This year marks the 400th anniversary of the King James Bible, and Bible publishers are ostentatiously commemorating the landmark by producing an abundance of gorgeous doorstops. Leather bound Bibles. Two-volume sets. Replicas of the 1611 version complete with “original” illustrations.
The hoopla is entirely justified, since the King James Bible revolutionized Bible reading, bringing Scripture into a common vernacular for the first time for the English-speaking world.
It is not too much to say that the King James Bible – mass produced as it was, thanks to a new technology called the printing press – democratized religion by taking it out of the hands of the clerical few and giving it to the many.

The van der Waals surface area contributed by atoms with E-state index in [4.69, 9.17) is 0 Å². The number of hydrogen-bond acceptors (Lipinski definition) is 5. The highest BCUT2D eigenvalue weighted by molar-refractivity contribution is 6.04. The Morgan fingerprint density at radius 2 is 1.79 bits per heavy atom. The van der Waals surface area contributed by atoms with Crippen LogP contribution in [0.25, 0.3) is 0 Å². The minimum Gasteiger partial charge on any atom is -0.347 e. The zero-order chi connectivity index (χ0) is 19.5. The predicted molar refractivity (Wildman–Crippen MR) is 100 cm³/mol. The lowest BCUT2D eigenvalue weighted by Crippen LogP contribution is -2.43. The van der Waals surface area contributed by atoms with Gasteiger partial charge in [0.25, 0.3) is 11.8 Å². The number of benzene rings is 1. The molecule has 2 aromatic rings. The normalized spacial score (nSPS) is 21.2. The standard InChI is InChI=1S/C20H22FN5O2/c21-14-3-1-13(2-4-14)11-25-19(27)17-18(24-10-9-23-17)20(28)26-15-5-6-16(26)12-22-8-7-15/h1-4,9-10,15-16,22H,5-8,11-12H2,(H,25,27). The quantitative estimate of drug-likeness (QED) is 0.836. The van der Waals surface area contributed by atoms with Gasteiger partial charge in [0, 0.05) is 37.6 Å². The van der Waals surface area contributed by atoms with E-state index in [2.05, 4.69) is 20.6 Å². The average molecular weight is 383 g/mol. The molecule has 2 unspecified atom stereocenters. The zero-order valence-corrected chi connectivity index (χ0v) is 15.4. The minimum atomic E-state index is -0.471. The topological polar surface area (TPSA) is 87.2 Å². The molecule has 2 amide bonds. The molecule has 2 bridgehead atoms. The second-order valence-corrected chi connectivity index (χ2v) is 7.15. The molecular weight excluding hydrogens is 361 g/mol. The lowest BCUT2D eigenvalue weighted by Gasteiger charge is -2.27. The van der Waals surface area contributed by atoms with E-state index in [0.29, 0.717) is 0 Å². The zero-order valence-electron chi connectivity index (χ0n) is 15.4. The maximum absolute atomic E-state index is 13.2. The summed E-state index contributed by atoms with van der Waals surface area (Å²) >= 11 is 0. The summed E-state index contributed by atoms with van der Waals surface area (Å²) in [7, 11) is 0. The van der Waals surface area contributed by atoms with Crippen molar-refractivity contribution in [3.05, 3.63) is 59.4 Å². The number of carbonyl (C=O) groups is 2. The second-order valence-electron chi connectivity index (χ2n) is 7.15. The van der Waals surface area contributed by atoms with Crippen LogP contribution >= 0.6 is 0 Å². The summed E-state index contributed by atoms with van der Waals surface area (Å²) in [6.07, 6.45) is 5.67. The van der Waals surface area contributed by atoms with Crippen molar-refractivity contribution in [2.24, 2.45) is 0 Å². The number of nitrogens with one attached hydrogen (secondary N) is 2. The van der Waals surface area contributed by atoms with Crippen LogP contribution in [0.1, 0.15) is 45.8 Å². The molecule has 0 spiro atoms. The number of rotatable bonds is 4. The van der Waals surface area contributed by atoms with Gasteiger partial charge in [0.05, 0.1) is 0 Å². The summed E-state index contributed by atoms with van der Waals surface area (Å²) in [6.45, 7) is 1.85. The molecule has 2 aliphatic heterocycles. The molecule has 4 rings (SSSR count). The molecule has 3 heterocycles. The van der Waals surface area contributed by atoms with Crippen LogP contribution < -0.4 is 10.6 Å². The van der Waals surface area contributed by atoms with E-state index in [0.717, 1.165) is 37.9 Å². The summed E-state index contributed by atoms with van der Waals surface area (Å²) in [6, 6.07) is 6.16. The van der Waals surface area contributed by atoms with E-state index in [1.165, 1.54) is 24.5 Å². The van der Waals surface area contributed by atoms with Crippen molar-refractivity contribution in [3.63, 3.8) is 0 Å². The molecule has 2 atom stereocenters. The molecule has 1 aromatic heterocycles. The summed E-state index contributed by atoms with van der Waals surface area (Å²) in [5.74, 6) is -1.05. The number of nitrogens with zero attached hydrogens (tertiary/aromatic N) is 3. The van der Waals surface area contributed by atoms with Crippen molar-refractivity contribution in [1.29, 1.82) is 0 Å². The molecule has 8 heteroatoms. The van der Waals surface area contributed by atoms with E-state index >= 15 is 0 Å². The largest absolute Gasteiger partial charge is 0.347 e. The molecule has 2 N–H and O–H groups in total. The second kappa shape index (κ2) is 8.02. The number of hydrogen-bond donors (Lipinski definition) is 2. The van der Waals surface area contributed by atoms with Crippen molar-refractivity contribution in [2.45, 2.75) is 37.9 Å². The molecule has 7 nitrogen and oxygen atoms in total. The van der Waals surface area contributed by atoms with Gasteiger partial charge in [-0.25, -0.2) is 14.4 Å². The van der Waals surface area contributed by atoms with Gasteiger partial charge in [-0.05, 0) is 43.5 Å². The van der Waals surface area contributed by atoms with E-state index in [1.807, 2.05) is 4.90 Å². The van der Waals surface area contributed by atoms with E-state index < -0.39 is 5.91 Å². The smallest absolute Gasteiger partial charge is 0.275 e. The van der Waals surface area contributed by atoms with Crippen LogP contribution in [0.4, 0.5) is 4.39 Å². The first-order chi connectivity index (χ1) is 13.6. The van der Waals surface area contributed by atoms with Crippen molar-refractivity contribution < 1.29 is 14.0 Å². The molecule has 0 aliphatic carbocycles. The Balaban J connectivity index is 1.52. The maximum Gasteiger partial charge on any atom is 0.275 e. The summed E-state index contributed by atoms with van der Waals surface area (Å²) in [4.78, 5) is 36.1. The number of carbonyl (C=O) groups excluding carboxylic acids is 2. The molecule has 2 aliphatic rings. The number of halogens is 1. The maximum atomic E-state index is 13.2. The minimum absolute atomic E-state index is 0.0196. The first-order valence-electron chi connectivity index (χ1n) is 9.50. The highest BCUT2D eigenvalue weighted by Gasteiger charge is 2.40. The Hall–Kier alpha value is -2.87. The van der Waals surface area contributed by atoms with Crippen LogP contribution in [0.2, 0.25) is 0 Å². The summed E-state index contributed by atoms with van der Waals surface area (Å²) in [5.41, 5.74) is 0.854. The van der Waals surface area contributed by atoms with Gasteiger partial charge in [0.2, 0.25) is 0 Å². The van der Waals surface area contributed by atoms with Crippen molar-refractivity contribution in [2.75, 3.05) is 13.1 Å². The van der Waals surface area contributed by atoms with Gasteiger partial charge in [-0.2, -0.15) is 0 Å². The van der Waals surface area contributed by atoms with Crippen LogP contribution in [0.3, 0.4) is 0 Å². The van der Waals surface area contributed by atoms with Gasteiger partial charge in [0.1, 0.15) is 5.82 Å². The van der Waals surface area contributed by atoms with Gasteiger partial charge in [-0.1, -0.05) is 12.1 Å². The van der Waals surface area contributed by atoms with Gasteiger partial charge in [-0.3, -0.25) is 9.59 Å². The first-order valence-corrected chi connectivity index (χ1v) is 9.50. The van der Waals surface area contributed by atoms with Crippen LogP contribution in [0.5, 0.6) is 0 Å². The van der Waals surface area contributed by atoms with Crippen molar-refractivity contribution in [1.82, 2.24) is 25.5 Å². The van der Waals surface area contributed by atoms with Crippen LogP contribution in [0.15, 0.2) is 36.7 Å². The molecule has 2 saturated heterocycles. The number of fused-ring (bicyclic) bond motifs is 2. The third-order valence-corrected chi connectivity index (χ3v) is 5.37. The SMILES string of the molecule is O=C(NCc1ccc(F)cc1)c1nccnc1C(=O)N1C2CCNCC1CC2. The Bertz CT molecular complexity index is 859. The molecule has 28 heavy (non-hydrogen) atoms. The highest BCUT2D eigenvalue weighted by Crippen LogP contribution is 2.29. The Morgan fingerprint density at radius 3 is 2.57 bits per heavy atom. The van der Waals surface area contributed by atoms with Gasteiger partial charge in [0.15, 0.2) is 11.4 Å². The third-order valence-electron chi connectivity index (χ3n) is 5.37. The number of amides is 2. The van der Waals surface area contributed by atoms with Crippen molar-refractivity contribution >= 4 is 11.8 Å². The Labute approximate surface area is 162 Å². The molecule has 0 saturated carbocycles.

Today, another revolution in Bible reading is underway – one that has nothing to do with gilt-edged paper. If the King James Bible brought the Bible to the English-speaking masses, today’s technology goes a giant step further, making Scripture – in any language and any translation – accessible to anyone on earth with a smartphone.